Trevor Bauer and his drone were ready to explain themselves.
The Cleveland right-hander kept the mood light at his news conference Sunday, showing up with the drone he said cut his finger and forced him to miss his start in Game 2 of the AL Championship Series. Bauer is scheduled to pitch Game 3 on Monday night against Toronto, with the Indians leading the series 2-0.
"I brought my friend to answer any questions about what happened that I can't answer," Bauer said while the drone sat on display on the table in front of him.
Bauer received stitches on his right pinkie after the accident Thursday night, and both he and manager Terry Francona now say they don't expect the injury to affect him much when he faces the Blue Jays. Josh Tomlin started in Bauer's place Saturday and Cleveland won , which no doubt made it easier for the Indians to chuckle a bit about the mishap.
"He was messing around with his drone. He wasn't out in some alley at 3 in the morning and got cut on a beer can," Francona said. "It wasn't like he was waterskiing. He just cut his finger. It wasn't remotely malicious."
Bauer, a self-described "nerd" and big "Star Wars" fan who studied mechanical engineering in college, said he became interested in drones after seeing a video of them a few years ago. He said he likes to learn new tricks and fly them close to obstacles, which can lead to crashes. He is constantly having to repair his drones.
Bauer said he cut his finger on a propeller.
"I plugged it in, like I've done thousands and thousands of times. This one spun up at max throttle," he said. "It never happened to me before. I have no idea why it happened, and my finger just happened to be in the way of the prop and it cut me."
Bauer's injury was another setback for a Cleveland rotation that lost Carlos Carrasco and Danny Salazar toward the end of the regular season. The Indians have kept winning anyway. The AL Central champions swept Boston in the Division Series and have taken the first two games from Toronto.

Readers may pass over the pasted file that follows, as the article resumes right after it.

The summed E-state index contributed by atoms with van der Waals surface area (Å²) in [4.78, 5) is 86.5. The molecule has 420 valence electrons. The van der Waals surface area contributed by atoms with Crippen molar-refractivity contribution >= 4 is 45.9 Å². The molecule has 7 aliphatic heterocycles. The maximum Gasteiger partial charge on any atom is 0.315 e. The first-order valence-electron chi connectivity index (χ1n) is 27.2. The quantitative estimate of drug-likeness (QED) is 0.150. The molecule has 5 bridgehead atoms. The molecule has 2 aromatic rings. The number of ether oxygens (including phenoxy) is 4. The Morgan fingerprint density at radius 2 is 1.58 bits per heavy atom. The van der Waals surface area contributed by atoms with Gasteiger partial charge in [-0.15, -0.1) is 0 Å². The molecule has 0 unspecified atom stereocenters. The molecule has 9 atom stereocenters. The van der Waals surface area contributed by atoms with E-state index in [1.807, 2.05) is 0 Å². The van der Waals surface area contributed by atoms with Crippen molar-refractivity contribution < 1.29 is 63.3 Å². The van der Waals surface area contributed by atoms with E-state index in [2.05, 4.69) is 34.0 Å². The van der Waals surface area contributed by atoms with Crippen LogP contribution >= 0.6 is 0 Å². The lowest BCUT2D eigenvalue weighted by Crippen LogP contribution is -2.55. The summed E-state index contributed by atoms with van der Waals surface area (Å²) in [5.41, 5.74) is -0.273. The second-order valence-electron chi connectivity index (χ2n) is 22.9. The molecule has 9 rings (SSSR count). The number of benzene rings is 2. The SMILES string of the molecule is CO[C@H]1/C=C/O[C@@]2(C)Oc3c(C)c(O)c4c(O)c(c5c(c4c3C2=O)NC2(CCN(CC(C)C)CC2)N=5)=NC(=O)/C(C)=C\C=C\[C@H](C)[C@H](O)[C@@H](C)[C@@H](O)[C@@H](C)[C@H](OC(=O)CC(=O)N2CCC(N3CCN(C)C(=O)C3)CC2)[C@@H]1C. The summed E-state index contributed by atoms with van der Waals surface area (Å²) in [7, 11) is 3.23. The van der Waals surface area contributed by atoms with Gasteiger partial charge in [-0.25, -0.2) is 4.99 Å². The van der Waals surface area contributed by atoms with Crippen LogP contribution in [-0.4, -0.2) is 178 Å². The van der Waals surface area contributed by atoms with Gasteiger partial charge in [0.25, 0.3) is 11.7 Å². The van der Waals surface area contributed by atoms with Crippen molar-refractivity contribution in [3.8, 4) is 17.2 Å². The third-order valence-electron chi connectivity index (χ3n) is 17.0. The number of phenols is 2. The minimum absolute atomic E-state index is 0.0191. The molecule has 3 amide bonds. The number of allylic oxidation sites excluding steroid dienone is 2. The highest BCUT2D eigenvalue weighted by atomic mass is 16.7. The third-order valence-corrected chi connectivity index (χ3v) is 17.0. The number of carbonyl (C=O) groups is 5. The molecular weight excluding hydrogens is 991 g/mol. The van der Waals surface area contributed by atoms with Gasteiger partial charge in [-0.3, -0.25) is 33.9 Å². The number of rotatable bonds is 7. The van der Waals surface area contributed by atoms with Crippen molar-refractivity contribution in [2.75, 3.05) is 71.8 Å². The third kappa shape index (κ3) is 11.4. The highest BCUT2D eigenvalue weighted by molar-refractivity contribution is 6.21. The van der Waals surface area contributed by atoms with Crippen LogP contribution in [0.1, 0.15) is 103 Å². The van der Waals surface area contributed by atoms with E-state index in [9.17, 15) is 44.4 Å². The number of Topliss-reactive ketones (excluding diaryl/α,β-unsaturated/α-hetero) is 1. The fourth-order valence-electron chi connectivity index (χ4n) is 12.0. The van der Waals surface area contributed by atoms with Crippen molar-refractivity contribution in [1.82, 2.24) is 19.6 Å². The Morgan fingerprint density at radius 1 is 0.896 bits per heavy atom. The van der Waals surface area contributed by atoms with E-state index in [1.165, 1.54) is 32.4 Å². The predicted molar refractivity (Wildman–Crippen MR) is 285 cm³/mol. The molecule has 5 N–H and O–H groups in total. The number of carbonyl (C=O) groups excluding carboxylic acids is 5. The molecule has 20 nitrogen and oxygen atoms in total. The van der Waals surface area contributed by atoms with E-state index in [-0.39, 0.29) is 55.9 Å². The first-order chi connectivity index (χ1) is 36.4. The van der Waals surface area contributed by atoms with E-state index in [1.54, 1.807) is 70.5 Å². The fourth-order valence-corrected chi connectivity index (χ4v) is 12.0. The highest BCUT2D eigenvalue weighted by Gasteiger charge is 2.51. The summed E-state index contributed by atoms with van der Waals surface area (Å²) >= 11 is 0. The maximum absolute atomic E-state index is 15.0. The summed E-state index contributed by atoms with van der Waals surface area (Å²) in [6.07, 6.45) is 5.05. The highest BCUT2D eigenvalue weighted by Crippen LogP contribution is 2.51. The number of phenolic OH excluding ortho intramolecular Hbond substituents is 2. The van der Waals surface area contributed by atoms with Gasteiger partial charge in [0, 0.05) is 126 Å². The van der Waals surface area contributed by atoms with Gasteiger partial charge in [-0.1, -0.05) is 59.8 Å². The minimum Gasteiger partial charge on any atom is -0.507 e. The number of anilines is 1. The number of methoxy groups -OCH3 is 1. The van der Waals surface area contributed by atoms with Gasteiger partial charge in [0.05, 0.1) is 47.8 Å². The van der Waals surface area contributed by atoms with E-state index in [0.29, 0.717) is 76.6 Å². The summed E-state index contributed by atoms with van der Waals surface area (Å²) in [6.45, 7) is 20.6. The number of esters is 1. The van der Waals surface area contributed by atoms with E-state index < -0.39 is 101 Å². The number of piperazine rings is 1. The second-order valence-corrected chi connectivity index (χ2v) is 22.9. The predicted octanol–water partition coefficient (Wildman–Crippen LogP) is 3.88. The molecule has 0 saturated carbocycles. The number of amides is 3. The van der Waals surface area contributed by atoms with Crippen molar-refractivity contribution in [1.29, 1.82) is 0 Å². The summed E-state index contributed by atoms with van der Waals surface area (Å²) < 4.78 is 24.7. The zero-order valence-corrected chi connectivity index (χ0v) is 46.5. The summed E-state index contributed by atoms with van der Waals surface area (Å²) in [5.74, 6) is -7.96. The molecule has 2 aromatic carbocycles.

The Blue Jays will send Marcus Stroman to the mound Monday, but the bigger issue for them right now is their hitting . Toronto has scored only one run in the ALCS so far, failing to break through against Cleveland's starters and looking overmatched against the Indians' Andrew Miller-led bullpen.
"All you've got to do is go look at video and try to count how many times they've thrown pitches over the heart of the plate," Toronto slugger Jose Bautista said. "It hasn't been many."
Miller has thrown 3 2/3 scoreless innings in this series, striking out five in each of the first two games. He became the first pitcher with two separate postseason outings of at least five strikeouts in no more than two innings, according to information provided by the Indians from the Elias Sports Bureau.
"If he's on, there's not a lot you can do with him," Blue Jays manager John Gibbons said. "He's got an overpowering fastball, and he's got that incredible slider."
Bautista said Miller now seems to be throwing his slider a couple different ways, and the 6-foot-7 left-hander didn't dispute that.
"I throw it pretty differently and not always intentionally," Miller said. "When you throw it backdoor, I want as much horizontal break (as I can). I want the ball to start as far off the plate and come back and catch the corner. In certain counts, if I'm trying to get a swing and miss, I want more depth."
The Blue Jays can take some solace in the schedule, which now calls for three games in three days. That might prevent Francona from being quite as aggressive with Miller in relief, although Toronto has to avoid a sweep for all three of those games to be played.
If the Blue Jays stay quiet offensively, it could be a short series.
"It's a slugging team, that's how they're built," Gibbons said. "You are what you are a lot of times when you get to a certain point in this game, and you live and die with it."